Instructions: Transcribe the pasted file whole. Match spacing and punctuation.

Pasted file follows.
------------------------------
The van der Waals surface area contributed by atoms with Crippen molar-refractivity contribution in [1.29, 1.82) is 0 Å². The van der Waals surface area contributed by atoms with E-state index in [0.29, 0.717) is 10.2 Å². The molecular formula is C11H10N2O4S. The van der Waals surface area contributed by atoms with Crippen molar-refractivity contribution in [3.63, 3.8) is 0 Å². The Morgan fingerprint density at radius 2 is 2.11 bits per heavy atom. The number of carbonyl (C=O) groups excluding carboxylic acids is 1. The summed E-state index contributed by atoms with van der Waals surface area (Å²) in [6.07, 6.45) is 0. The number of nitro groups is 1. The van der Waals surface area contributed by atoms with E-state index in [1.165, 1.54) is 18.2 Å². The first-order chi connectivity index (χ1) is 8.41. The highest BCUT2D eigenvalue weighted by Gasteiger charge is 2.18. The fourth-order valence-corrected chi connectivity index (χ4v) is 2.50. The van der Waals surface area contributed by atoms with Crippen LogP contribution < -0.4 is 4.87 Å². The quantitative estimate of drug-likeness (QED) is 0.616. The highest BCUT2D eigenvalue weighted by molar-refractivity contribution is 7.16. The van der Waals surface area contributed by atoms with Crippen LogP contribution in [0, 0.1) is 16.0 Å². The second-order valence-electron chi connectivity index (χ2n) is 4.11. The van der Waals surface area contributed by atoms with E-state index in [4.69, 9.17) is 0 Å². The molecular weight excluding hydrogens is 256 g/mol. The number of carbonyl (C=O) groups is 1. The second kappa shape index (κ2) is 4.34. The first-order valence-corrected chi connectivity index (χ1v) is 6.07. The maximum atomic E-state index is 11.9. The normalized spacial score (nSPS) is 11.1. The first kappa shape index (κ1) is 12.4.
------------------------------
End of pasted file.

The van der Waals surface area contributed by atoms with Crippen molar-refractivity contribution in [1.29, 1.82) is 0 Å². The van der Waals surface area contributed by atoms with E-state index in [0.29, 0.717) is 10.2 Å². The molecular formula is C11H10N2O4S. The van der Waals surface area contributed by atoms with Crippen molar-refractivity contribution in [3.63, 3.8) is 0 Å². The Morgan fingerprint density at radius 2 is 2.11 bits per heavy atom. The number of carbonyl (C=O) groups excluding carboxylic acids is 1. The summed E-state index contributed by atoms with van der Waals surface area (Å²) in [6.07, 6.45) is 0. The number of nitro groups is 1. The van der Waals surface area contributed by atoms with E-state index in [1.165, 1.54) is 18.2 Å². The first-order chi connectivity index (χ1) is 8.41. The highest BCUT2D eigenvalue weighted by Gasteiger charge is 2.18. The fourth-order valence-corrected chi connectivity index (χ4v) is 2.50. The van der Waals surface area contributed by atoms with Crippen LogP contribution < -0.4 is 4.87 Å². The quantitative estimate of drug-likeness (QED) is 0.616. The highest BCUT2D eigenvalue weighted by molar-refractivity contribution is 7.16. The van der Waals surface area contributed by atoms with Crippen LogP contribution in [0, 0.1) is 16.0 Å². The second-order valence-electron chi connectivity index (χ2n) is 4.11. The van der Waals surface area contributed by atoms with E-state index in [4.69, 9.17) is 0 Å². The molecular weight excluding hydrogens is 256 g/mol. The number of carbonyl (C=O) groups is 1. The second kappa shape index (κ2) is 4.34. The first-order valence-corrected chi connectivity index (χ1v) is 6.07. The maximum atomic E-state index is 11.9. The normalized spacial score (nSPS) is 11.1. The first kappa shape index (κ1) is 12.4.